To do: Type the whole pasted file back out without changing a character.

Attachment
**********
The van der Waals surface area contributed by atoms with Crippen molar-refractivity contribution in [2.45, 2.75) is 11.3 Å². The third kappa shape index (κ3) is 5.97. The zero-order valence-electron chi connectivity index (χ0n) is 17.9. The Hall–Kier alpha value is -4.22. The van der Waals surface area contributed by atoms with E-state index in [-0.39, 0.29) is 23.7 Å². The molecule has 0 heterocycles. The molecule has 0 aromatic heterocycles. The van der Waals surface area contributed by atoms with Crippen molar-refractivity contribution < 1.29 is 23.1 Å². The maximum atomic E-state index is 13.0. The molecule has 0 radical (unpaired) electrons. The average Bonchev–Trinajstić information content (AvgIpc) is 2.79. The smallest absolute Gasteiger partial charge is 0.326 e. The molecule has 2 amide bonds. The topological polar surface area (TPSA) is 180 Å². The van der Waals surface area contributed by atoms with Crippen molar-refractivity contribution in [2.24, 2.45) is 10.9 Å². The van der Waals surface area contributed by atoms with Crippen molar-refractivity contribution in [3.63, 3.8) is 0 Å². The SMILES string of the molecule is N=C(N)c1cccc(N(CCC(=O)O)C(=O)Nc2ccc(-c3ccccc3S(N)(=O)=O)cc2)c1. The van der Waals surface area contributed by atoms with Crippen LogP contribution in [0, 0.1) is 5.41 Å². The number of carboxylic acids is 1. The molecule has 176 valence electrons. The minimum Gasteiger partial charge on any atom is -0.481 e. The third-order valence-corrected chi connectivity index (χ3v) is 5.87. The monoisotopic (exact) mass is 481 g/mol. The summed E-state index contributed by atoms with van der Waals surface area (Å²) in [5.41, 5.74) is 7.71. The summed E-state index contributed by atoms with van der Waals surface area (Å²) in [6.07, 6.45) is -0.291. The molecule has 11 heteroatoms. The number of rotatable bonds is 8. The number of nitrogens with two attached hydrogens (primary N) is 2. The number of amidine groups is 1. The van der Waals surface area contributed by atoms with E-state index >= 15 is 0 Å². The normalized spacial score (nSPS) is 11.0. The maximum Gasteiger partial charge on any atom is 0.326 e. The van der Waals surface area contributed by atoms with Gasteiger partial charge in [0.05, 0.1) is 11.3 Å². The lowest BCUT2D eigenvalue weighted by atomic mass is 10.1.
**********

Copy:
The van der Waals surface area contributed by atoms with Crippen molar-refractivity contribution in [2.45, 2.75) is 11.3 Å². The third kappa shape index (κ3) is 5.97. The zero-order valence-electron chi connectivity index (χ0n) is 17.9. The Hall–Kier alpha value is -4.22. The van der Waals surface area contributed by atoms with E-state index in [-0.39, 0.29) is 23.7 Å². The molecule has 0 heterocycles. The molecule has 0 aromatic heterocycles. The van der Waals surface area contributed by atoms with Crippen molar-refractivity contribution < 1.29 is 23.1 Å². The maximum atomic E-state index is 13.0. The molecule has 0 radical (unpaired) electrons. The average Bonchev–Trinajstić information content (AvgIpc) is 2.79. The smallest absolute Gasteiger partial charge is 0.326 e. The molecule has 2 amide bonds. The topological polar surface area (TPSA) is 180 Å². The van der Waals surface area contributed by atoms with Crippen molar-refractivity contribution in [2.24, 2.45) is 10.9 Å². The van der Waals surface area contributed by atoms with Crippen molar-refractivity contribution in [3.63, 3.8) is 0 Å². The SMILES string of the molecule is N=C(N)c1cccc(N(CCC(=O)O)C(=O)Nc2ccc(-c3ccccc3S(N)(=O)=O)cc2)c1. The van der Waals surface area contributed by atoms with Crippen LogP contribution in [0, 0.1) is 5.41 Å². The number of carboxylic acids is 1. The molecule has 176 valence electrons. The minimum Gasteiger partial charge on any atom is -0.481 e. The third-order valence-corrected chi connectivity index (χ3v) is 5.87. The monoisotopic (exact) mass is 481 g/mol. The summed E-state index contributed by atoms with van der Waals surface area (Å²) in [5.41, 5.74) is 7.71. The summed E-state index contributed by atoms with van der Waals surface area (Å²) in [6.07, 6.45) is -0.291. The molecule has 11 heteroatoms. The number of rotatable bonds is 8. The number of nitrogens with two attached hydrogens (primary N) is 2. The number of amidine groups is 1. The van der Waals surface area contributed by atoms with E-state index >= 15 is 0 Å². The normalized spacial score (nSPS) is 11.0. The maximum Gasteiger partial charge on any atom is 0.326 e. The van der Waals surface area contributed by atoms with Gasteiger partial charge in [0.05, 0.1) is 11.3 Å². The lowest BCUT2D eigenvalue weighted by atomic mass is 10.1.